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J Pathol. 1999 Mar;187(4):481-9.

Galectin-3 modulates rat mesangial cell proliferation and matrix synthesis during experimental glomerulonephritis induced by anti-Thy1.1 antibodies.

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National Institute for Medical Research, Mill Hill, London, UK.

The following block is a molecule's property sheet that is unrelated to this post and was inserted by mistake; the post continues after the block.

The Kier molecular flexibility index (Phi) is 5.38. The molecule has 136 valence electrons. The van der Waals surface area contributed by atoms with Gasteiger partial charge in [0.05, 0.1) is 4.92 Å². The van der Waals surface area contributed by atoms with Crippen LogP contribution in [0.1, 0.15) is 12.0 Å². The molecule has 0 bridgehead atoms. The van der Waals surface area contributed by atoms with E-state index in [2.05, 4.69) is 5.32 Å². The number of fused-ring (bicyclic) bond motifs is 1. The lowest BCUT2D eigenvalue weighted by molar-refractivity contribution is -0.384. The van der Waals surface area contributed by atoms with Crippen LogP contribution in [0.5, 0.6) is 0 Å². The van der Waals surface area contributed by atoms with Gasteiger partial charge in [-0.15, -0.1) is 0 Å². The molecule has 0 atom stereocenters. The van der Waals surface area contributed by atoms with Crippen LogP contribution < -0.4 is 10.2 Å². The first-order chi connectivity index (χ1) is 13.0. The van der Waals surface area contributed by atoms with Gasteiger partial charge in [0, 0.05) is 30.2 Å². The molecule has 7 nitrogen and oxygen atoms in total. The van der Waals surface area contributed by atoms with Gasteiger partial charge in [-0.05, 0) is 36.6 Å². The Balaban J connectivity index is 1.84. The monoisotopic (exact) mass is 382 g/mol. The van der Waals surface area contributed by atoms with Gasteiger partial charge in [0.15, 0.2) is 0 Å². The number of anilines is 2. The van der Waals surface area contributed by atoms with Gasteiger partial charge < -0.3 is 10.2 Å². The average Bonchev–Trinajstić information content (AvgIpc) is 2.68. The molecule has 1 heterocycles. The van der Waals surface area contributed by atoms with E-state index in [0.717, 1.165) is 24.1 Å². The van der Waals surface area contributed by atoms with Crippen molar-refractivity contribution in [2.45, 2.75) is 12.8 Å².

Galectin-3 is a beta-galactoside-binding protein synthesized by macrophages and other inflammatory cells and expressed in various branching epithelia, including the developing kidney. The expression of galectin-3 has been studied in a rat model of acute mesangial proliferative glomerulonephritis in which a single injection of anti-Thy1.1 antibodies leads to destruction of mesangial cells expressing a Thy1.1 epitope on their surface. The glomerular lesion is characterized by expansion of the mesangial matrix, especially laminin and collagen type IV, and mesangial hypercellularity. Galectin-3 expression, which is sparse in mature rat kidney and confined to the apical face of some distal tubules, is increased within 1-3 days following antibody administration, with the recruitment of glomerular macrophages and pronounced neo-expression in the cytoplasm and at the basal face of distal tubules. At later times, galectin-3 is detected immunohistochemically in the repopulating mesangial cell mass, preceding the extensive mesangial deposition of laminin and collagen type IV. Mesangial cells in culture do not produce appreciable amounts of galectin-3 but do bind and endocytose exogenously added lectin. Addition of galectin-3 to primary cultures of mesangial cells prepared from normal rats induces a 1.5-fold increase in the synthesis of collagen type IV and it also acts in synergy with a quantitatively similar stimulatory effect of transforming growth factor beta (TGF-beta) on matrix synthesis. Exogenous galectin-3 prolongs the survival of mesangial cells in serum-free cultures and also protects these cells against cytotoxic effects of TGF-beta. The data support the notion that the increased expression and secretion of galectin-3 in infiltrating macrophages and in distal tubular epithelia, together with up-regulation of IL-1beta and TGF-beta genes, play a role in mesangial hypercellularity in the progression of one model of inflammatory renal disease.

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